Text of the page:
You’ve probably heard this before: “Couldn’t we just get some interns to do that?”
When it comes to a company’s social media, experts say it takes planning, authority, and company knowledge. Interns definitely can help with it, but too much control over branding could be a bad thing.
At Billboard Magazine, interns work on many things, from branding and creative services to helping the sales team and working events. They also get pulled into brainstorming meetings and their job includes social media. Most of the social media, however, is based on reporting – monitoring and collecting info to share internally.
Katie Morse, social marketing manager with Billboard in New York, said it’s important for internships to serve as a learning experience for the individual.
“We’re concerned with making it something valuable,” Morse said. “Internships especially have gone the way of cheap entry-level employees. In my mind, that’s not the way an internship should run. The focus needs to be preparing them to get that first job out of college. It’s a hands-on collaborative effort. It’s important to show the interns how what they do affects everything else in the business.”
Sometimes, the job involves coming up with copy for tweets, especially if the tweet relates to a person’s favorite artist.
But as far as pushing the button on Twitter or posting on Billboard’s channels, Morse said, that’s handled by either herself or a full-time Billboard employee. She said, “Quite frankly, I would prefer it to be my head if someone screws up than an intern’s head.”
Novozymes, a global bioinnovation company that produces enzymes for household products, also allows its interns the opportunity to participate in social media.
A company spokesman said this has been useful for Novozymes, especially because interns are in the target age for those using social media these days.
“They’re experts in social media already because they do this in their daily life,” said Chris Bender, head of public affairs and communications for Novozymes North America. “They know how to post things and take compelling images. It makes sense to draw upon that expertise and give them the opportunity to help drive our social media channels or improve the social media we’re already doing.”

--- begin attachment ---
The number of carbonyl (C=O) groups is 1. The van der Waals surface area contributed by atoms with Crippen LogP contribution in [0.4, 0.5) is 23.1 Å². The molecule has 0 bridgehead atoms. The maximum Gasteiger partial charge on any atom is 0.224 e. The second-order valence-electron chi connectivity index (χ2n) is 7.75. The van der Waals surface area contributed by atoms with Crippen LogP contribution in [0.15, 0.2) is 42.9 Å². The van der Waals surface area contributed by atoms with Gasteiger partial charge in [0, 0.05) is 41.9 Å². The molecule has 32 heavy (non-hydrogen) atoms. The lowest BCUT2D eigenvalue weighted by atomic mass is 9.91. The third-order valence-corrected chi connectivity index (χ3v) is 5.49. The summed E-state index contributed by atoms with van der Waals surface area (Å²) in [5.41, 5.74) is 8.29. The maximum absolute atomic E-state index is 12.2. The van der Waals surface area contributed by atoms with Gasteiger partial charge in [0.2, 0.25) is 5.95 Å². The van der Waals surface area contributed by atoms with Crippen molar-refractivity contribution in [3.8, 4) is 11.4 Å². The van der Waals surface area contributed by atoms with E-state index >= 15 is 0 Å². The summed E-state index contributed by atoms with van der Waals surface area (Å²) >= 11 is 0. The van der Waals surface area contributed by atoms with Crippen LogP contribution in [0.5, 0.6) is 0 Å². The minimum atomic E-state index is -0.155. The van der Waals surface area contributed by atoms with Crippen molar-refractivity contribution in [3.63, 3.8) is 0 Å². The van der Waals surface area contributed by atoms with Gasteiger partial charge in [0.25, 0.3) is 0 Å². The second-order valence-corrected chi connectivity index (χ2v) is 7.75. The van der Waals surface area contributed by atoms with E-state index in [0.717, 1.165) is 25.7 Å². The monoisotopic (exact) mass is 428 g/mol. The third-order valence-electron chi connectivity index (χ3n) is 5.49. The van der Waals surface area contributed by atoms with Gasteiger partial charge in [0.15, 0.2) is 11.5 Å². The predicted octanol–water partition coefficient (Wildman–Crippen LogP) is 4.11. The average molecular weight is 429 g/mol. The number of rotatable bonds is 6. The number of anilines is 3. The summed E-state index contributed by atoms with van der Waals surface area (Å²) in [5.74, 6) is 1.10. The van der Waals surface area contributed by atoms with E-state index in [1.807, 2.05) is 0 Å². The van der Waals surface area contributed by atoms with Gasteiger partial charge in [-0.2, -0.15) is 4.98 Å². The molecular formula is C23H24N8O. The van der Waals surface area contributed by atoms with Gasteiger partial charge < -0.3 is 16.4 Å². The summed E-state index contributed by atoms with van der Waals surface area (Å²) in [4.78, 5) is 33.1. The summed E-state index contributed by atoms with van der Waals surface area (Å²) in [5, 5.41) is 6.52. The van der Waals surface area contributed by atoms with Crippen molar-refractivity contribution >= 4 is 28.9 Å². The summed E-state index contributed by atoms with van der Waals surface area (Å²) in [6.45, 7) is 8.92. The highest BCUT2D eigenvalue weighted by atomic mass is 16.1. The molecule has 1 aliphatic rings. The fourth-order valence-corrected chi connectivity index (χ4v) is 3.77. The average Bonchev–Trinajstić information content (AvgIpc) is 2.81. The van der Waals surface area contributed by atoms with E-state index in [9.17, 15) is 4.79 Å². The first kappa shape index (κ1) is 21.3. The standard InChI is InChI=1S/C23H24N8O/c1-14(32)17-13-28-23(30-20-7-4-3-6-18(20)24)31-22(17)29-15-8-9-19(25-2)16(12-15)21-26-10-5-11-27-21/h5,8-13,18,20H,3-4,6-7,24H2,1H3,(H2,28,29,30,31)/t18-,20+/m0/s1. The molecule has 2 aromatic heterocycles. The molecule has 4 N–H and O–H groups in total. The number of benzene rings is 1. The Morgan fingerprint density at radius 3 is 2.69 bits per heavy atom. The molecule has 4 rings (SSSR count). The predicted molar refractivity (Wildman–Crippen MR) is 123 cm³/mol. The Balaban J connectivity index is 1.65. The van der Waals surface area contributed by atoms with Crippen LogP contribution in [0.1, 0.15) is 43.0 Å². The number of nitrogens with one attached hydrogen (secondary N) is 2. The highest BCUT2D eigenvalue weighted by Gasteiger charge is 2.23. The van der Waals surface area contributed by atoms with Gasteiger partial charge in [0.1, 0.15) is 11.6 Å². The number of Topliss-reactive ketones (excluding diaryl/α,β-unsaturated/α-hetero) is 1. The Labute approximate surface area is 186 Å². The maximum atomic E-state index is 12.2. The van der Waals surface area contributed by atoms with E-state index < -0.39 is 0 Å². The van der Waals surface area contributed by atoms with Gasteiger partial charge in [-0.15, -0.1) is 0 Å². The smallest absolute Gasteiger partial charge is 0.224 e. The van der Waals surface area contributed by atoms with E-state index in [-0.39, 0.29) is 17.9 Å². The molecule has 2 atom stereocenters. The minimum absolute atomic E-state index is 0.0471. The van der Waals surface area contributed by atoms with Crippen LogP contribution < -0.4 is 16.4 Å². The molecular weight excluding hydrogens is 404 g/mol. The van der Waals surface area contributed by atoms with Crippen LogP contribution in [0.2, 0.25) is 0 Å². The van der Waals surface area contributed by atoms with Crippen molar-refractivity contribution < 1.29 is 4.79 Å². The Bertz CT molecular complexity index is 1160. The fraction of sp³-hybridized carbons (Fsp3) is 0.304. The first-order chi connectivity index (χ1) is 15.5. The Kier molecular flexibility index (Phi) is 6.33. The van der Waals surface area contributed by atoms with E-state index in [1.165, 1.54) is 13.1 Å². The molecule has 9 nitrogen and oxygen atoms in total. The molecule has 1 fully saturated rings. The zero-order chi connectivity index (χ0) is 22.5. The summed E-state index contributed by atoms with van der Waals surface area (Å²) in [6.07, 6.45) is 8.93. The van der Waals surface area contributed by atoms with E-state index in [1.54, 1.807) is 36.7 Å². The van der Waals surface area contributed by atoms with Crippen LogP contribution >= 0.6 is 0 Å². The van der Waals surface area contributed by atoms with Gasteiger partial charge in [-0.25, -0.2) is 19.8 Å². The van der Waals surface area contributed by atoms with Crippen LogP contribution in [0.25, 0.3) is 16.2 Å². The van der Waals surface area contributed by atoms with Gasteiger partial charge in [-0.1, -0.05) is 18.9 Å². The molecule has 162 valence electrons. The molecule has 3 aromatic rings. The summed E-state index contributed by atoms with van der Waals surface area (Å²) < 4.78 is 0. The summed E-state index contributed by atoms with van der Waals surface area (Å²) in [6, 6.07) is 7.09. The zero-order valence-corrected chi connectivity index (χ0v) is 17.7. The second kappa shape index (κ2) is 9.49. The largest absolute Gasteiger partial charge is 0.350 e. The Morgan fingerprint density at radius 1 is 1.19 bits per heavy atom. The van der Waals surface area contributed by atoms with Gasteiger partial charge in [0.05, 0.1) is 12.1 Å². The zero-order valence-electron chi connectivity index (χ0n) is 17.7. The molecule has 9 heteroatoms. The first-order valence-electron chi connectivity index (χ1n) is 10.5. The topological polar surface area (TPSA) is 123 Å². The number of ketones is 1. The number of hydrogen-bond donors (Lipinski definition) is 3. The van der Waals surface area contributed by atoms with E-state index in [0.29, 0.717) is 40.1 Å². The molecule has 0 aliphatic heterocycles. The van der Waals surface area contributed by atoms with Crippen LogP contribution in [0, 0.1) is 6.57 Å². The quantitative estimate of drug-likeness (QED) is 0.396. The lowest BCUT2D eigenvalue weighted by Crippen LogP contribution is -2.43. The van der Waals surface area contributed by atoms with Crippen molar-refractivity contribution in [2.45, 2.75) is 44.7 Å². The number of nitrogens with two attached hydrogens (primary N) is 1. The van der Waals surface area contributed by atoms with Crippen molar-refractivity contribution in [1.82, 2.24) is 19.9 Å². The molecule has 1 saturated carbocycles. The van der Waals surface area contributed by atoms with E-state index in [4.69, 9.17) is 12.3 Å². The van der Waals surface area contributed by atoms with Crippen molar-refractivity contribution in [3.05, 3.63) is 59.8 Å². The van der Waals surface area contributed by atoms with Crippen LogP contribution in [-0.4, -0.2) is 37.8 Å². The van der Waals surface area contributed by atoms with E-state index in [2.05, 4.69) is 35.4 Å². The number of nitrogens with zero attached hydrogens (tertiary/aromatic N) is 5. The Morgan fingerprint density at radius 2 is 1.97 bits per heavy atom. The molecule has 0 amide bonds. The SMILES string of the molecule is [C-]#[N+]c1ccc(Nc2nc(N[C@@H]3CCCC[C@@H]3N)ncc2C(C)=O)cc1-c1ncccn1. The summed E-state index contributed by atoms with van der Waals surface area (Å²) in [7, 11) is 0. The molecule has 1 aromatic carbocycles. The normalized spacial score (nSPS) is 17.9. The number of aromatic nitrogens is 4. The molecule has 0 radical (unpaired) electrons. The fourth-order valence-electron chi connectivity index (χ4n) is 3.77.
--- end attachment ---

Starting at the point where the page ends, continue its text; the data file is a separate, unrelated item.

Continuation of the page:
Jonathan Sexton, CEO of Socialgladiator.com and a strategic and creative director with an ad agency in Cincinnati, agrees that it’s important to find interns who have a slant toward social media.
“Anytime a brand gives itself over to an individual – you really have to know what you’re doing with social media,” Sexton said. “A year ago, you had to have a website. Today, people are saying you have to have social media, and a lot of companies don’t know how to do that.”
Sexton said he’s worked with many interns over the years, particularly during his time as director of marketing for The J. Peterman Company.
“[Interns] had no authority to post, but I used them in different social media capacities – research and monitoring and managing some of the blog site,” Sexton said. “I tend to steer away from giving an intern a full role in social media. However, when it comes to interns – I look for someone who is sharp and social savvy. You can always work with that and train on voice with the brand. A good idea can come from anywhere, and certain people will start to stand out.”
At Novozymes, that person was their intern, Peter.
The company recently tapped Peter to help manage the promotion of a new film called Freedom, which discusses how if the country made the transition to biofuels, there would be a positive impact on national security and the economy.
The aim was to drive traffic to the film site through Novozymes’ social media channels.
“We knew that Peter would be able to pull out the facts that would have the most impact on the group we want to target with the film,” Bender said. “He knows what they would react to because it’s what he would react to.”
Christine Cube is a media relations manager with PR Newswire and freelance writer. You can follow her @cpcube.